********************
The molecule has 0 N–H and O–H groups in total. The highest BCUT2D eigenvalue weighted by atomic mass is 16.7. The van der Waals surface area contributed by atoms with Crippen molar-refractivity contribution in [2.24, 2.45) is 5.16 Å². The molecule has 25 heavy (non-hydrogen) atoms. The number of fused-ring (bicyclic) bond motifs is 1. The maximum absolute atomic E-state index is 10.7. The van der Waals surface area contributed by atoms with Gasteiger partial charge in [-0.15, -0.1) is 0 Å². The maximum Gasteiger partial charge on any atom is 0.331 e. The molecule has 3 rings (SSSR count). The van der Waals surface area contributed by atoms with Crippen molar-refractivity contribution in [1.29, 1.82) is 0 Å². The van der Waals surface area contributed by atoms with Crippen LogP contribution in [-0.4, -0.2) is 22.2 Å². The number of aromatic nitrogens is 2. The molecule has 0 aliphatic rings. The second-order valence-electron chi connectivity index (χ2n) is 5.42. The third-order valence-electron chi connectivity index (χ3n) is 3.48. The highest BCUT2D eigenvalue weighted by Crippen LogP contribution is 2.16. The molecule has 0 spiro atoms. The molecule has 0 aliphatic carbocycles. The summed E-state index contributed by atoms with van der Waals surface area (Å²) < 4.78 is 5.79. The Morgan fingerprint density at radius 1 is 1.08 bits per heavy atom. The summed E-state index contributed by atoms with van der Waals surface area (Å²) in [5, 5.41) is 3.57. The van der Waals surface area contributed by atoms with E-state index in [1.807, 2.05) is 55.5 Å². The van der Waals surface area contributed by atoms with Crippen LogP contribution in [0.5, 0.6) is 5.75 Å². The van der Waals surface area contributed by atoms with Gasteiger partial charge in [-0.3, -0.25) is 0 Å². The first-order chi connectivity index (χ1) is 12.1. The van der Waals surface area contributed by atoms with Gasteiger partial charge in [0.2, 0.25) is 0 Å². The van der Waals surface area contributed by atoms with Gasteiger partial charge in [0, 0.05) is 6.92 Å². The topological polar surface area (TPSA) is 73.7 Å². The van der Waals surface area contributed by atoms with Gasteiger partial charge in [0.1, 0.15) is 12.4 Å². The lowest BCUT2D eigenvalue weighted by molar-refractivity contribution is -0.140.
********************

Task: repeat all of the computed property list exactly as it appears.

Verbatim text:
The molecule has 0 N–H and O–H groups in total. The highest BCUT2D eigenvalue weighted by atomic mass is 16.7. The van der Waals surface area contributed by atoms with Crippen molar-refractivity contribution in [2.24, 2.45) is 5.16 Å². The molecule has 25 heavy (non-hydrogen) atoms. The number of fused-ring (bicyclic) bond motifs is 1. The maximum absolute atomic E-state index is 10.7. The van der Waals surface area contributed by atoms with Gasteiger partial charge in [-0.15, -0.1) is 0 Å². The maximum Gasteiger partial charge on any atom is 0.331 e. The molecule has 3 rings (SSSR count). The van der Waals surface area contributed by atoms with Crippen molar-refractivity contribution in [1.29, 1.82) is 0 Å². The van der Waals surface area contributed by atoms with Crippen LogP contribution in [-0.4, -0.2) is 22.2 Å². The number of aromatic nitrogens is 2. The molecule has 0 aliphatic rings. The second-order valence-electron chi connectivity index (χ2n) is 5.42. The third-order valence-electron chi connectivity index (χ3n) is 3.48. The highest BCUT2D eigenvalue weighted by Crippen LogP contribution is 2.16. The molecule has 0 spiro atoms. The molecule has 0 aliphatic carbocycles. The summed E-state index contributed by atoms with van der Waals surface area (Å²) < 4.78 is 5.79. The Morgan fingerprint density at radius 1 is 1.08 bits per heavy atom. The summed E-state index contributed by atoms with van der Waals surface area (Å²) in [5, 5.41) is 3.57. The van der Waals surface area contributed by atoms with E-state index in [1.807, 2.05) is 55.5 Å². The van der Waals surface area contributed by atoms with Crippen LogP contribution in [0.5, 0.6) is 5.75 Å². The van der Waals surface area contributed by atoms with Gasteiger partial charge in [-0.3, -0.25) is 0 Å². The first-order chi connectivity index (χ1) is 12.1. The van der Waals surface area contributed by atoms with Gasteiger partial charge in [0.2, 0.25) is 0 Å². The van der Waals surface area contributed by atoms with Gasteiger partial charge in [0, 0.05) is 6.92 Å². The topological polar surface area (TPSA) is 73.7 Å². The van der Waals surface area contributed by atoms with Gasteiger partial charge in [0.1, 0.15) is 12.4 Å². The lowest BCUT2D eigenvalue weighted by molar-refractivity contribution is -0.140.